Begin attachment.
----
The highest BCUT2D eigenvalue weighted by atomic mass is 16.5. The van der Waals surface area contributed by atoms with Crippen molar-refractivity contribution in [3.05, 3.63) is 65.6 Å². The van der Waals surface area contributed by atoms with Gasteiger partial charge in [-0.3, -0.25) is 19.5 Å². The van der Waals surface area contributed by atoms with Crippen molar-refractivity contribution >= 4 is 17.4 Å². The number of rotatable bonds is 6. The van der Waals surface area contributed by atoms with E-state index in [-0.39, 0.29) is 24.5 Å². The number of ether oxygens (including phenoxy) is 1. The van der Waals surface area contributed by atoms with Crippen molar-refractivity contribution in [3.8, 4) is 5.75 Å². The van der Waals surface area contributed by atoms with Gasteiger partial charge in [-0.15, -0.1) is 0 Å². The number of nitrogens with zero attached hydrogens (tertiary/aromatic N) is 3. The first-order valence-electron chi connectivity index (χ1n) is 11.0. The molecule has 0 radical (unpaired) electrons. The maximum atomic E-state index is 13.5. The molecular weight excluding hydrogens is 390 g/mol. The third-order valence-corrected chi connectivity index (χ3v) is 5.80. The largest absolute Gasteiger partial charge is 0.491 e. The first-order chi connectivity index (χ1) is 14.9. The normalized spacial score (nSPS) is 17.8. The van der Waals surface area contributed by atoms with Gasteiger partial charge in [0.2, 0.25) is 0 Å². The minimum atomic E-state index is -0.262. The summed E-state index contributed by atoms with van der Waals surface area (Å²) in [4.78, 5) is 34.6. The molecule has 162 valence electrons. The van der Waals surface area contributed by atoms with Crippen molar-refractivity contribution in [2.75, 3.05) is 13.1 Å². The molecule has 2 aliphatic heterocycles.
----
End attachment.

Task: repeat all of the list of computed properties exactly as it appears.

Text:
The highest BCUT2D eigenvalue weighted by atomic mass is 16.5. The van der Waals surface area contributed by atoms with Crippen molar-refractivity contribution in [3.05, 3.63) is 65.6 Å². The van der Waals surface area contributed by atoms with Gasteiger partial charge in [-0.3, -0.25) is 19.5 Å². The van der Waals surface area contributed by atoms with Crippen molar-refractivity contribution >= 4 is 17.4 Å². The number of rotatable bonds is 6. The van der Waals surface area contributed by atoms with E-state index in [-0.39, 0.29) is 24.5 Å². The number of ether oxygens (including phenoxy) is 1. The van der Waals surface area contributed by atoms with Crippen molar-refractivity contribution in [3.8, 4) is 5.75 Å². The van der Waals surface area contributed by atoms with Gasteiger partial charge in [-0.15, -0.1) is 0 Å². The number of nitrogens with zero attached hydrogens (tertiary/aromatic N) is 3. The first-order valence-electron chi connectivity index (χ1n) is 11.0. The molecule has 0 radical (unpaired) electrons. The maximum atomic E-state index is 13.5. The molecular weight excluding hydrogens is 390 g/mol. The third-order valence-corrected chi connectivity index (χ3v) is 5.80. The largest absolute Gasteiger partial charge is 0.491 e. The first-order chi connectivity index (χ1) is 14.9. The normalized spacial score (nSPS) is 17.8. The van der Waals surface area contributed by atoms with Gasteiger partial charge in [0.2, 0.25) is 0 Å². The minimum atomic E-state index is -0.262. The summed E-state index contributed by atoms with van der Waals surface area (Å²) in [4.78, 5) is 34.6. The molecule has 162 valence electrons. The van der Waals surface area contributed by atoms with Crippen molar-refractivity contribution in [2.75, 3.05) is 13.1 Å². The molecule has 2 aliphatic heterocycles.